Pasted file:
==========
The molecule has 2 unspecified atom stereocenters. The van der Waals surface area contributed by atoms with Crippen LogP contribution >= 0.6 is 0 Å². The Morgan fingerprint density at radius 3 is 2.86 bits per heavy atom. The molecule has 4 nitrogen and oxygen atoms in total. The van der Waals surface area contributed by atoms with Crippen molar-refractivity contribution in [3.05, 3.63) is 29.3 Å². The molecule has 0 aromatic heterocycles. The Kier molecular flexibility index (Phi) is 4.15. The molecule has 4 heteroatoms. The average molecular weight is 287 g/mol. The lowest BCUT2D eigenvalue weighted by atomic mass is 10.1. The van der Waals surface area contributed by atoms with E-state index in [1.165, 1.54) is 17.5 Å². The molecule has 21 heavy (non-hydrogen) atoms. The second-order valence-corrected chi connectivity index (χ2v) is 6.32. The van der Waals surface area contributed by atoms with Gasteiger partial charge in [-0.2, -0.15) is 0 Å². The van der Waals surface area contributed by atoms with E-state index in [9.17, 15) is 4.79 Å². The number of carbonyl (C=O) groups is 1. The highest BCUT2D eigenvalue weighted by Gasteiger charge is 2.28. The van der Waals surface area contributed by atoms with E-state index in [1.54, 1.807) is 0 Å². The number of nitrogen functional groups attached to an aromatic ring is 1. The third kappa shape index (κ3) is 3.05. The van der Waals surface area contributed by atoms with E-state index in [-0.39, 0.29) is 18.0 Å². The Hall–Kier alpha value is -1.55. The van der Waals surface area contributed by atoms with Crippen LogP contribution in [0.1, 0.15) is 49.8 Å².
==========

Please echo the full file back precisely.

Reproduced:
The molecule has 2 unspecified atom stereocenters. The van der Waals surface area contributed by atoms with Crippen LogP contribution >= 0.6 is 0 Å². The Morgan fingerprint density at radius 3 is 2.86 bits per heavy atom. The molecule has 4 nitrogen and oxygen atoms in total. The van der Waals surface area contributed by atoms with Crippen molar-refractivity contribution in [3.05, 3.63) is 29.3 Å². The molecule has 0 aromatic heterocycles. The Kier molecular flexibility index (Phi) is 4.15. The molecule has 4 heteroatoms. The average molecular weight is 287 g/mol. The lowest BCUT2D eigenvalue weighted by atomic mass is 10.1. The van der Waals surface area contributed by atoms with E-state index in [1.165, 1.54) is 17.5 Å². The molecule has 21 heavy (non-hydrogen) atoms. The second-order valence-corrected chi connectivity index (χ2v) is 6.32. The van der Waals surface area contributed by atoms with Gasteiger partial charge in [-0.2, -0.15) is 0 Å². The van der Waals surface area contributed by atoms with E-state index in [9.17, 15) is 4.79 Å². The number of carbonyl (C=O) groups is 1. The highest BCUT2D eigenvalue weighted by Gasteiger charge is 2.28. The van der Waals surface area contributed by atoms with E-state index in [1.54, 1.807) is 0 Å². The number of nitrogen functional groups attached to an aromatic ring is 1. The third kappa shape index (κ3) is 3.05. The van der Waals surface area contributed by atoms with E-state index in [-0.39, 0.29) is 18.0 Å². The Hall–Kier alpha value is -1.55. The van der Waals surface area contributed by atoms with Crippen LogP contribution in [0.1, 0.15) is 49.8 Å².